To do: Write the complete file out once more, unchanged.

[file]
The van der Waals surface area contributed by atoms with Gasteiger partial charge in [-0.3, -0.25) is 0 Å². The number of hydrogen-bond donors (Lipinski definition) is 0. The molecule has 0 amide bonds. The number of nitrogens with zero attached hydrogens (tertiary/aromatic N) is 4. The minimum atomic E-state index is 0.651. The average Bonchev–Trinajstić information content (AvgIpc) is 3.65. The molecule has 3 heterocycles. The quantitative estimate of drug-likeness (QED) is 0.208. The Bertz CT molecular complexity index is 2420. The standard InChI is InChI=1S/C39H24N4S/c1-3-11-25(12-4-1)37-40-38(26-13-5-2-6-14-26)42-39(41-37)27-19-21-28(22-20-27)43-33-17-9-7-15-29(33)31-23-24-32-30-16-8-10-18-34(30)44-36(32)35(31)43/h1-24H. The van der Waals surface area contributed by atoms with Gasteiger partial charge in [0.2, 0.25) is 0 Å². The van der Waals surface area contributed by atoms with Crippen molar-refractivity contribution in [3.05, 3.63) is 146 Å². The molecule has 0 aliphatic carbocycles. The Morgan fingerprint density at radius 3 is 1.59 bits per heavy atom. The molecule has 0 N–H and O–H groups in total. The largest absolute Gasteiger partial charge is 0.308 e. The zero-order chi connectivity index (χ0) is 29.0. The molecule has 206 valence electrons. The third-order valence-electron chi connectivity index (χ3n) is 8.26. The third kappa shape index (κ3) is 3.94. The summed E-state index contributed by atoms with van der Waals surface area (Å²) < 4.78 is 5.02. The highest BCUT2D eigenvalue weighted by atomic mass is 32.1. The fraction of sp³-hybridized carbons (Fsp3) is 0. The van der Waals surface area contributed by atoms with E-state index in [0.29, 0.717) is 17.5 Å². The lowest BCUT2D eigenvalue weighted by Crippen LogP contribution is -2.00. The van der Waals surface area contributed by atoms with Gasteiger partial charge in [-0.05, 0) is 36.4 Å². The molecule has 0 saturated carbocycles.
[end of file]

The van der Waals surface area contributed by atoms with Gasteiger partial charge in [-0.3, -0.25) is 0 Å². The number of hydrogen-bond donors (Lipinski definition) is 0. The molecule has 0 amide bonds. The number of nitrogens with zero attached hydrogens (tertiary/aromatic N) is 4. The minimum atomic E-state index is 0.651. The average Bonchev–Trinajstić information content (AvgIpc) is 3.65. The molecule has 3 heterocycles. The quantitative estimate of drug-likeness (QED) is 0.208. The Bertz CT molecular complexity index is 2420. The standard InChI is InChI=1S/C39H24N4S/c1-3-11-25(12-4-1)37-40-38(26-13-5-2-6-14-26)42-39(41-37)27-19-21-28(22-20-27)43-33-17-9-7-15-29(33)31-23-24-32-30-16-8-10-18-34(30)44-36(32)35(31)43/h1-24H. The van der Waals surface area contributed by atoms with Gasteiger partial charge in [0.2, 0.25) is 0 Å². The van der Waals surface area contributed by atoms with Crippen molar-refractivity contribution in [3.05, 3.63) is 146 Å². The molecule has 0 aliphatic carbocycles. The Morgan fingerprint density at radius 3 is 1.59 bits per heavy atom. The molecule has 0 N–H and O–H groups in total. The largest absolute Gasteiger partial charge is 0.308 e. The zero-order chi connectivity index (χ0) is 29.0. The molecule has 206 valence electrons. The third-order valence-electron chi connectivity index (χ3n) is 8.26. The third kappa shape index (κ3) is 3.94. The summed E-state index contributed by atoms with van der Waals surface area (Å²) < 4.78 is 5.02. The highest BCUT2D eigenvalue weighted by atomic mass is 32.1. The fraction of sp³-hybridized carbons (Fsp3) is 0. The van der Waals surface area contributed by atoms with E-state index in [0.29, 0.717) is 17.5 Å². The lowest BCUT2D eigenvalue weighted by Crippen LogP contribution is -2.00. The van der Waals surface area contributed by atoms with Gasteiger partial charge in [-0.05, 0) is 36.4 Å². The molecule has 0 saturated carbocycles.